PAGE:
Comparing VIC-20 and C64 cart sizes


YouTube videos and blogs don’t ever prepare me with a sense of scale. Wandering around an Osaka computer store with Clara made us realise just how gargantuan so many modern computer cases are, even ones billed as being smaller. The Fractal Torrent Mini and Nano are still bigger than the “mid-tower” I built my first Pentium 1 machine in, and Hyte cases would struggle fitting inside any reasonably-sized aircraft carrier.

Vintage computers are no different. I’m hooked on watching people lovingly restore their Commodore VIC-20 and Commodore 64 machines, but while their breadbox cases are the same, their cartridges certainly aren’t. I knew they wouldn’t be, based on the slot being much smaller on the C64 to accommodate the internal RF modulator.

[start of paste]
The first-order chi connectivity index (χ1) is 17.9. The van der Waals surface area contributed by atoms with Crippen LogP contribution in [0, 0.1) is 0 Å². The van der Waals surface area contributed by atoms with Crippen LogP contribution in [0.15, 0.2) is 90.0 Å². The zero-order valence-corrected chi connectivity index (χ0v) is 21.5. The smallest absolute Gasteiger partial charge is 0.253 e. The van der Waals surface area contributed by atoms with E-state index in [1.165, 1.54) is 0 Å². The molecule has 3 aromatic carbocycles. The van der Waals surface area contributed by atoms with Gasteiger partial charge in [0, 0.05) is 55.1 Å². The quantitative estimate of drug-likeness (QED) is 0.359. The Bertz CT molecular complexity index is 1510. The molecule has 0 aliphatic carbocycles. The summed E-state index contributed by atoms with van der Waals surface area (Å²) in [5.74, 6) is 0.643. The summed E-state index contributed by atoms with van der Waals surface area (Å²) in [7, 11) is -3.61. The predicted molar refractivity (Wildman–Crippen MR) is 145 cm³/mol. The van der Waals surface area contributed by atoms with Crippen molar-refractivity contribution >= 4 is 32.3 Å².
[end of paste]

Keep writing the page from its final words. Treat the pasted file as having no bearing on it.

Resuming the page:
But… I didn’t expect it to be this much bigger!

Photo on my work table showing the three carts described below.

From right to left we have:

  • A TED/264 cart from 1984 that came with my Commodore 16, that also works in the Plus/4. The board inside isn’t that much different from the C64.

  • A Commodore 128 diagnostic cart, with the same dimensions as carts for the Commodore 64 from 1982.

  • A VIC-20 Penultimate+ from The Future Was 8-Bit, which I ordered last month when I thought I was going to build a VIC-20. These originally date from 1980.

The first two had prepared me to think it’d be… what, 20% bigger?

I now understand why people like Adrian Black joke about how difficult these carts would have been to insert and remove. Though it does make me wonder how many hijinks you get away with at this scale: a Raspberry Pi cart, for example?

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